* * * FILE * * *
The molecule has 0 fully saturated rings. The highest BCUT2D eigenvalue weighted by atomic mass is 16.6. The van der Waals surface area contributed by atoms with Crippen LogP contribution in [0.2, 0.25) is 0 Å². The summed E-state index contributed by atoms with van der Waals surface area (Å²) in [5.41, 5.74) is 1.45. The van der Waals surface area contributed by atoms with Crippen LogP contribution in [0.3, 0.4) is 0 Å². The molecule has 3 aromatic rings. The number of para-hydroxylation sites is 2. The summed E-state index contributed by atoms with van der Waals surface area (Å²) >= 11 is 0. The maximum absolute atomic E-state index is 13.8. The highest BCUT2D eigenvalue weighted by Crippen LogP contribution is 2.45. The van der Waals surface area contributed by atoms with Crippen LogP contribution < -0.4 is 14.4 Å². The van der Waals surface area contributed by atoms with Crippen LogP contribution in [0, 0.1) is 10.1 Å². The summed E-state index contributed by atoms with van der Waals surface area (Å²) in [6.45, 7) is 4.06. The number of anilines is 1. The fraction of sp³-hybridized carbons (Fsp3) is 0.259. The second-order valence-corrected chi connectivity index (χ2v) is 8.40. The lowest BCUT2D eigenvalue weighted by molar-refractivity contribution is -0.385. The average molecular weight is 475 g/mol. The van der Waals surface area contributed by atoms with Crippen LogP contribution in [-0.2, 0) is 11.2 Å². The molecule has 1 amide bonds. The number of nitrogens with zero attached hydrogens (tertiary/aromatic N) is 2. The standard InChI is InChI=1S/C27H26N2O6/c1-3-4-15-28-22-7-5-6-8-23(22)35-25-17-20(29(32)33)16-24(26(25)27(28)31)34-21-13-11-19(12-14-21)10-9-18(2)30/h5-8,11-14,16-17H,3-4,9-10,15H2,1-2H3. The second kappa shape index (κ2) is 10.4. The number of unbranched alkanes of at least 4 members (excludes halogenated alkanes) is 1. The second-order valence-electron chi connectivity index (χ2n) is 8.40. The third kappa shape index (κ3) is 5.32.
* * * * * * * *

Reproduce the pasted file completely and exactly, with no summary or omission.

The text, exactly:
The molecule has 0 fully saturated rings. The highest BCUT2D eigenvalue weighted by atomic mass is 16.6. The van der Waals surface area contributed by atoms with Crippen LogP contribution in [0.2, 0.25) is 0 Å². The summed E-state index contributed by atoms with van der Waals surface area (Å²) in [5.41, 5.74) is 1.45. The van der Waals surface area contributed by atoms with Crippen LogP contribution in [0.3, 0.4) is 0 Å². The molecule has 3 aromatic rings. The number of para-hydroxylation sites is 2. The summed E-state index contributed by atoms with van der Waals surface area (Å²) >= 11 is 0. The maximum absolute atomic E-state index is 13.8. The highest BCUT2D eigenvalue weighted by Crippen LogP contribution is 2.45. The van der Waals surface area contributed by atoms with Crippen LogP contribution < -0.4 is 14.4 Å². The van der Waals surface area contributed by atoms with Crippen LogP contribution in [0, 0.1) is 10.1 Å². The summed E-state index contributed by atoms with van der Waals surface area (Å²) in [6.45, 7) is 4.06. The number of anilines is 1. The fraction of sp³-hybridized carbons (Fsp3) is 0.259. The second-order valence-corrected chi connectivity index (χ2v) is 8.40. The lowest BCUT2D eigenvalue weighted by molar-refractivity contribution is -0.385. The average molecular weight is 475 g/mol. The van der Waals surface area contributed by atoms with Crippen LogP contribution in [-0.2, 0) is 11.2 Å². The molecule has 1 amide bonds. The number of nitrogens with zero attached hydrogens (tertiary/aromatic N) is 2. The standard InChI is InChI=1S/C27H26N2O6/c1-3-4-15-28-22-7-5-6-8-23(22)35-25-17-20(29(32)33)16-24(26(25)27(28)31)34-21-13-11-19(12-14-21)10-9-18(2)30/h5-8,11-14,16-17H,3-4,9-10,15H2,1-2H3. The second kappa shape index (κ2) is 10.4. The number of unbranched alkanes of at least 4 members (excludes halogenated alkanes) is 1. The second-order valence-electron chi connectivity index (χ2n) is 8.40. The third kappa shape index (κ3) is 5.32.